A whole house generator can power the entire electrical system in your home. This means it can provide power to the furnace, kitchen appliances, television, lights, and even your sump pump if you have one installed.
Whole house generators come in a variety of sizes, so you can choose the right size for your home. They’re also available in a wide range of fuel options, including natural gas.
When a power outage strikes, you want to know that you have a backup power source in place. Not only will it help you keep your food in the fridge and your kids safe from a scary, dark basement, but it can also save you from some serious expenses.
The cost of running a whole house generator depends on the size and the type of fuel it uses. Generally, the larger your generator, the more it costs per kilowatt hour to operate.
In addition to the cost of the generator itself, you’ll need to factor in fuel costs and maintenance. These can include battery replacements, spark plugs, breaker issues, gauge malfunctions, coolant problems, and clogged carburetors.
You’ll also need to install a natural gas line, which can be a complex process that requires a plumber and may incur additional fees. It’s important to consider all of these factors before purchasing a whole house generator so that you can get the best deal possible for your needs.
In the event of an electric power outage, a whole house generator can help you keep your home powered and your heating and cooling systems running. These backup generators use an alternative energy source, usually natural gas or propane, to supply the power you need during a storm or other outage.
Natural gas is one of the cleanest fossil fuels and it burns very efficiently, emitting less carbon dioxide than oil or coal – and a much lower amount of nitrogen oxide poisonous gases. It also doesn’t produce a foul smell when it’s burnt, unlike oil or diesel.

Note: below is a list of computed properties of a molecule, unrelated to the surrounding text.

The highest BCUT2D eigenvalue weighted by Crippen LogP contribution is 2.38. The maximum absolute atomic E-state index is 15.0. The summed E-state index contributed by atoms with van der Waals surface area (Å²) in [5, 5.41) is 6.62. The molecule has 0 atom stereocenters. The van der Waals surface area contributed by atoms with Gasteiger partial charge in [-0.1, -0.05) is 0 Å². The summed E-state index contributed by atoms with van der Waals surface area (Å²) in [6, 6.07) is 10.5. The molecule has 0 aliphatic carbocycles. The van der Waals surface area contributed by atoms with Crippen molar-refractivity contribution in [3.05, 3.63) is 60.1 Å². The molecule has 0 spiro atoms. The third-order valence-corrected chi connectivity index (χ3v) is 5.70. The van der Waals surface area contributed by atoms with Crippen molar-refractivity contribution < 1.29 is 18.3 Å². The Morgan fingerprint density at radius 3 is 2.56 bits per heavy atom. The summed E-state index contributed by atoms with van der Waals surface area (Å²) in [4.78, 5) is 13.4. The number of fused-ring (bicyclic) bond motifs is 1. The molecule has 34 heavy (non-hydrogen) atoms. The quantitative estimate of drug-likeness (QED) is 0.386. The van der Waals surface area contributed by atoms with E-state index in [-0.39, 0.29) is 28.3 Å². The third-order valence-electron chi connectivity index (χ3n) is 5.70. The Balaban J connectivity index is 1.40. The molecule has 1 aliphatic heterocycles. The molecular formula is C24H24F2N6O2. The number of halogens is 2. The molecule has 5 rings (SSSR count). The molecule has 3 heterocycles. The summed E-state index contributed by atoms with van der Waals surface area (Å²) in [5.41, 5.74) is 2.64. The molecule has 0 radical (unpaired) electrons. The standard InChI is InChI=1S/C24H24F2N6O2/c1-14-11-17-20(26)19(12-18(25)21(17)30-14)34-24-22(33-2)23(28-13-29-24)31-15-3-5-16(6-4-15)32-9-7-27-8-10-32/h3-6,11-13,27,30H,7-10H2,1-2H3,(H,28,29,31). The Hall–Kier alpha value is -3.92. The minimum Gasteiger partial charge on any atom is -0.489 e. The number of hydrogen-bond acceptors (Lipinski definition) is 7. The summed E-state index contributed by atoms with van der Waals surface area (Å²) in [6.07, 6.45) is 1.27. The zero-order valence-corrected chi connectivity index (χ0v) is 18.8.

Another advantage of natural gas is that it’s readily available in many cities, so it’s easy to get fuel for your generator. It also does not need to be stored, unlike a generator that uses diesel or other fuels that need to be pumped from large tanks.
In the event of a power outage, the safety of your family’s home and belongings depends on how well you manage the use of a whole house generator. But before you buy one, here are some things to keep in mind:
The primary danger of running a whole house generator is electrocution and fire. These risks can be mitigated by choosing a quality model and following simple precautions.
It is also critical to consider the gas used to run your generator. It is important to store gas only in an ANSI-approved container, not near any potential sources of heat or fire, and in a cool, ventilated area.
Another major concern is carbon monoxide poisoning. The CPSC estimates that generators have caused more than 1,300 carbon monoxide deaths in the United States over the past two decades.
Running a whole house generator on natural gas can save you money in the long run. But there are a few things to consider before making this decision.
First, calculate the electricity consumption of your appliances and devices. This includes the starting watts (W) and the running watts (KW).
Then use Norwall’s Power Calculator to determine the minimum size generator for your home. For example, if your refrigerator requires 2,800 W to start up and 700 KW when it is running, you’ll need at least a 15 to 25 percent margin above that figure.
Also, look for a generator with power management. This will keep high voltage appliances from overloading the machine when they’re first plugged in.
A liquid-cooled machine can also help protect it from overheating when temperatures are hot. Similarly, a hybrid fossil-fuel/solar generator will consume less fuel than a pure gas model and provide more energy savings in the long run.